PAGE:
PhotoFinder saves users a great deal of time searching all over their computer for photographs. This incredibly simple program's results are quick and hard to beat, though users will have to experiment a little to get the hang of it.
This program offers such a simple interface that some users will need to retreat to the Help file immediately. The program's blank screen and short list of commands will present users with their photographic folders only after some blind clicking around. Luckily, though, once it is understood, mastery comes quickly. Users begin by visiting the File menu and choosing to scan either the C drive or the D drive. Confusingly, this does not present photos on the screen. Next, users must go to View and choose Folder. Here, a list of all folders containing photographs is listed. Users need only click on any folder to view thumbnail shots of the entire folder. Clicking on a picture will bring up a separate window, displaying a larger shot as well. Two features add to the overall quality of this program, including its ability to print off a proof sheet, which is a sheet of thumbnails that professionals use. Another feature is the program's ability to adjust the thumbnails' size with the push of a button.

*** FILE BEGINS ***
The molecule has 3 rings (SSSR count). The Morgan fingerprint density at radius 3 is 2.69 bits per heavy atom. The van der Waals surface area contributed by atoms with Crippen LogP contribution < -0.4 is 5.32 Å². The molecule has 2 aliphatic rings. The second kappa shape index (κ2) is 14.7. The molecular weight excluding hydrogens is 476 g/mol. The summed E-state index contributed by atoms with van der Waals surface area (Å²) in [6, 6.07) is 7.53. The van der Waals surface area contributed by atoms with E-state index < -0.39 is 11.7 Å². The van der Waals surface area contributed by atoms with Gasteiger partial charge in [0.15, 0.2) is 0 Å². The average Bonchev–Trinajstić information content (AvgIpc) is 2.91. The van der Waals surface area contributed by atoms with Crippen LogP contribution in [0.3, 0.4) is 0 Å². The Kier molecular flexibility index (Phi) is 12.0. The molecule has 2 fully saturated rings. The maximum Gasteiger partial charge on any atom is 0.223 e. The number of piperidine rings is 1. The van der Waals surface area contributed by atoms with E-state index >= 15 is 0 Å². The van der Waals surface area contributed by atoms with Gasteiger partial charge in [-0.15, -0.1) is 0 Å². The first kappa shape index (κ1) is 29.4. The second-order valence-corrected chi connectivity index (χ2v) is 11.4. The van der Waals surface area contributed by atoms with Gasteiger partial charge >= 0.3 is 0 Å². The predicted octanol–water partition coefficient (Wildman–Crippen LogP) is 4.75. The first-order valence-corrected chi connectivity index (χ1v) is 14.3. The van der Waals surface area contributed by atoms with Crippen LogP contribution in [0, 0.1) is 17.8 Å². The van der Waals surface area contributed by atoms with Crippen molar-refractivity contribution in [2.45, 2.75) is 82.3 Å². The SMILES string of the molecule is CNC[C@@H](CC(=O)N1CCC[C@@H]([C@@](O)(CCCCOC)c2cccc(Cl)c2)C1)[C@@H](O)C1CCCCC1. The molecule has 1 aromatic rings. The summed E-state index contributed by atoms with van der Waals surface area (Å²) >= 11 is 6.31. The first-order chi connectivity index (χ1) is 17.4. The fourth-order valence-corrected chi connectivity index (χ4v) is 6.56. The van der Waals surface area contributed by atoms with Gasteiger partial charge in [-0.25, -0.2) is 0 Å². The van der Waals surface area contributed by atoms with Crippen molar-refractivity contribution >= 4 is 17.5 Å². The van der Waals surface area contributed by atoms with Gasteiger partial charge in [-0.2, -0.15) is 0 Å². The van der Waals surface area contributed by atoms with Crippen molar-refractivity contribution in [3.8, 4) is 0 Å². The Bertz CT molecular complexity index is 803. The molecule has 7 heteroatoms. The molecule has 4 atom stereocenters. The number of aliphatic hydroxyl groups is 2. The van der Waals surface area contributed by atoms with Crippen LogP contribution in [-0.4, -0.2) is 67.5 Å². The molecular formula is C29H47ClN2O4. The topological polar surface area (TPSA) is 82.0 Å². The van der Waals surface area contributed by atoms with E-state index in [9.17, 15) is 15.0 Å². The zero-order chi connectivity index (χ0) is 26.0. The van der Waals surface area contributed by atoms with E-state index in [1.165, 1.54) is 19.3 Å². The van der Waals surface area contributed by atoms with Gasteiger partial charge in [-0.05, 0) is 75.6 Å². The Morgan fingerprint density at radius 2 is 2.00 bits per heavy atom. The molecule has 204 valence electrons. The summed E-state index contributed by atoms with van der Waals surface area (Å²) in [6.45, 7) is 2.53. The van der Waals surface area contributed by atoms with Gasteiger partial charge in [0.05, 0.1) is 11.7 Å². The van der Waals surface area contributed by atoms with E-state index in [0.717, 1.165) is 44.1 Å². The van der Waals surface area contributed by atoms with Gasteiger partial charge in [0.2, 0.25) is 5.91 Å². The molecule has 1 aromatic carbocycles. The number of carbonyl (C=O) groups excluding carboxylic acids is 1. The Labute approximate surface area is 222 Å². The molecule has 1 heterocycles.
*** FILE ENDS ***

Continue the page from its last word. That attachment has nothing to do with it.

The program's trial places a watermark on printed materials. While the program's interface is an initial hurdle, users will love its ability to quickly showcase photos.
PhotoFinder creates high-quality thumbnail images for all the photos on a hard drive. View these thumbnails at 50%, 100% or 200% to quickly review and locate photos in a folder you select, which can be the entire hard drive. Use the printing feature to create high quality printed proof sheets. Easily supports tens of thousands of photos.
love seeing them all together, so many that my computer crashed, lol
Not enough info so that I could not place them or remove, which would be the ice on the cake and very handy!
I would love to see the thumbnails with the info as to where they are stored. Somehow with the numbering so that one can select and store the info into an folder. From there we would be able to store, edit or remove them. In my opinion, the program would be an very desirable addition when fitted out in that way.
Eventually you get to see all of your graphic images (I have thousands) and to see the duplicates although it takes a bit of practice to figure out how to work it.
Having got all your images in one place, it's like viewing a catalogue. You can't do anything with them. You can't even find out which drive or subfolder the image is in - (needed especially if you are trying to remove duplicates.
Could be real slick if the developers can solve the location problem - thy can name the file, why not name the drive, folder etc as well?